Philip Von Blon, a philanthropic visionary whose influence in Twin Cites cultural life spanned more than 50 years, died Wednesday from complications of a fall at his home in Tucson, Ariz. He was 88. Von Blon co-founded the Guthrie Theater, helped build the modern Walker Art Center and chaired the State Arts Council. In business, he was vice president for finance at the Minneapolis Star and Tribune Company for a decade before leaving for the investment firm known today as Alliance Bernstein.
"He was one of the great heroes of the founding of the theater," said Guthrie director Joe Dowling. "He had an amazing passion for this organization."
Martin Friedman, the Walker's longtime director and a friend for more than 50 years, said Von Blon's financial advice, connections and personal counsel were key to the Walker's successful completion of its 1971 brick building.
"He was an original, a singular figure in the history of Walker Art Center," Friedman said.
A New York native, Von Blon joined International Milling in 1945, and in the late 1950s he joined the effort to persuade Tyrone Guthrie to found a theater in Minneapolis. His fundraising and financial acumen impressed John Cowles Jr., who hired Von Blon as chief financial officer at the Star and Tribune Company. When Cowles stepped down as first chair of the Guthrie board, he recommended Von Blon as his successor. Von Blon was made a lifetime director in 1987.
He was a key player at the Walker, too. When he joined that board in 1958, it was primarily a community arts organization. Von Blon was a "major figure" in transforming it into an internationally known center for contemporary art, Friedman said. Von Blon served on a joint committee in 1968 that oversaw a project that built a new Walker and expanded the old Guthrie.
"He was a consigliere to me and a great calmer-down," Friedman said. "No director wanted him to be far away. It was a marvel to watch him in the board room."
Also aided the opera
Von Blon left the Star and Tribune in 1970 for a position with Donaldson, Lufkin & Jenrette Inc., which became Alliance Management and then Alliance Bernstein.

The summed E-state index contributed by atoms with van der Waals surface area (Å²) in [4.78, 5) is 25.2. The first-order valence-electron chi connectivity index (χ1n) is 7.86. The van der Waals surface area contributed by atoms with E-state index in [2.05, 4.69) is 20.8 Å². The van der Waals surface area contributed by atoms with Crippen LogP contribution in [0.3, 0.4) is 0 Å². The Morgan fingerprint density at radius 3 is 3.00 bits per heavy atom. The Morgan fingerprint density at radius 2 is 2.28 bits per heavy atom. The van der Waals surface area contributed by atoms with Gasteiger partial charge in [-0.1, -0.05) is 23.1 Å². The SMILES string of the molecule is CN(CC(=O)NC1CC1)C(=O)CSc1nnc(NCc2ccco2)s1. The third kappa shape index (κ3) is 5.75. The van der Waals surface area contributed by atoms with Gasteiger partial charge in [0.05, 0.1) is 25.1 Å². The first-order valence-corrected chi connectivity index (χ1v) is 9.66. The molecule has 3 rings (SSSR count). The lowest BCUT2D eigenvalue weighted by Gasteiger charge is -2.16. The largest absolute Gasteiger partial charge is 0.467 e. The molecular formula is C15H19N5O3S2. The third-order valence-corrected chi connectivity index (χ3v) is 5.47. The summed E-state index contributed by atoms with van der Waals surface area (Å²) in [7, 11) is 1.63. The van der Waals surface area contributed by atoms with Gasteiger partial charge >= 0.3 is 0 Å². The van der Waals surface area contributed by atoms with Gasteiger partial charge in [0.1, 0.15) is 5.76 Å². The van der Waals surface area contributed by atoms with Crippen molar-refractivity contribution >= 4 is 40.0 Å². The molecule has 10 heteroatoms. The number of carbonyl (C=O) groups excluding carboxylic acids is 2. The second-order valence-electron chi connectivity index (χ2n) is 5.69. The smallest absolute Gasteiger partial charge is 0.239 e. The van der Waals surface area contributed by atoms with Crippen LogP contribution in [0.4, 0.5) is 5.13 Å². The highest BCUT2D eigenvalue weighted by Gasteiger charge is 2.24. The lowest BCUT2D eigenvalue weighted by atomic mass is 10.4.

He also served as chair of the State Arts Council and worked with the Minnesota Opera and the Minnesota Center for Book Arts.
Following in her father's path, daughter Margaret Wurtele headed fundraising for the new $125 million Guthrie, which opened in 2006.
"When we did the 40th anniversary in 2003, Phil said, 'The greatest gift I've given to the Guthrie is my daughter Margaret,'" Dowling said.
Wurtele said her father had the heart of a champion. "Twenty years ago, he was diagnosed with cancer and was given two to five years to live," she said. "He had just found out that the cancer had come back and was in his bones. So, his passing now is a huge blessing. He won the lottery."
Cowles and his wife, Sage, stayed best friends with Von Blon and his wife, Joanne, an arts patron whose board memberships included Minnesota Public Radio and The Loft.
In addition to Wurtele and his wife of 65 years, Von Blon is survived by daughter Martha Meyer of Minneapolis, brother Robert of St. Augustine, Fla., and several grandchildren. An April memorial is planned at the Guthrie Theater.
Staff writers Rohan Preston and Mary Abbe contributed to this report. Graydon Royce • 612-673-7299